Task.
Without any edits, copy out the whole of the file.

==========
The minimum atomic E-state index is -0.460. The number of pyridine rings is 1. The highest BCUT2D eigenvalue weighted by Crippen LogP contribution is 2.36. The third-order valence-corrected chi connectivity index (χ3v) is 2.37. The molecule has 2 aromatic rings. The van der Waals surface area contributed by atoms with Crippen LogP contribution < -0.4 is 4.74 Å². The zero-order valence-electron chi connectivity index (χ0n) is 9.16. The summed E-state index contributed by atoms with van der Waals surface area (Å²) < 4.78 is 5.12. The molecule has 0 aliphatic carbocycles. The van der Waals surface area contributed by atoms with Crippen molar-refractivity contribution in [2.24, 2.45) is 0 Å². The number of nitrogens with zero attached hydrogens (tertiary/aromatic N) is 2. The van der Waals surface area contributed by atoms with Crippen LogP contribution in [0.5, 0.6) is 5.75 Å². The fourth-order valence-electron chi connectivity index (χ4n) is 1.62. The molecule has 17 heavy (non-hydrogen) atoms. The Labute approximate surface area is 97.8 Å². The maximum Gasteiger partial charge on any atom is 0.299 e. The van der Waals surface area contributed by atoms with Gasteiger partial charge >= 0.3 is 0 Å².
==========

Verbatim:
The minimum atomic E-state index is -0.460. The number of pyridine rings is 1. The highest BCUT2D eigenvalue weighted by Crippen LogP contribution is 2.36. The third-order valence-corrected chi connectivity index (χ3v) is 2.37. The molecule has 2 aromatic rings. The van der Waals surface area contributed by atoms with Crippen LogP contribution < -0.4 is 4.74 Å². The zero-order valence-electron chi connectivity index (χ0n) is 9.16. The summed E-state index contributed by atoms with van der Waals surface area (Å²) < 4.78 is 5.12. The molecule has 0 aliphatic carbocycles. The van der Waals surface area contributed by atoms with Crippen molar-refractivity contribution in [2.24, 2.45) is 0 Å². The number of nitrogens with zero attached hydrogens (tertiary/aromatic N) is 2. The van der Waals surface area contributed by atoms with Crippen LogP contribution in [0.5, 0.6) is 5.75 Å². The fourth-order valence-electron chi connectivity index (χ4n) is 1.62. The molecule has 17 heavy (non-hydrogen) atoms. The Labute approximate surface area is 97.8 Å². The maximum Gasteiger partial charge on any atom is 0.299 e. The van der Waals surface area contributed by atoms with Gasteiger partial charge >= 0.3 is 0 Å².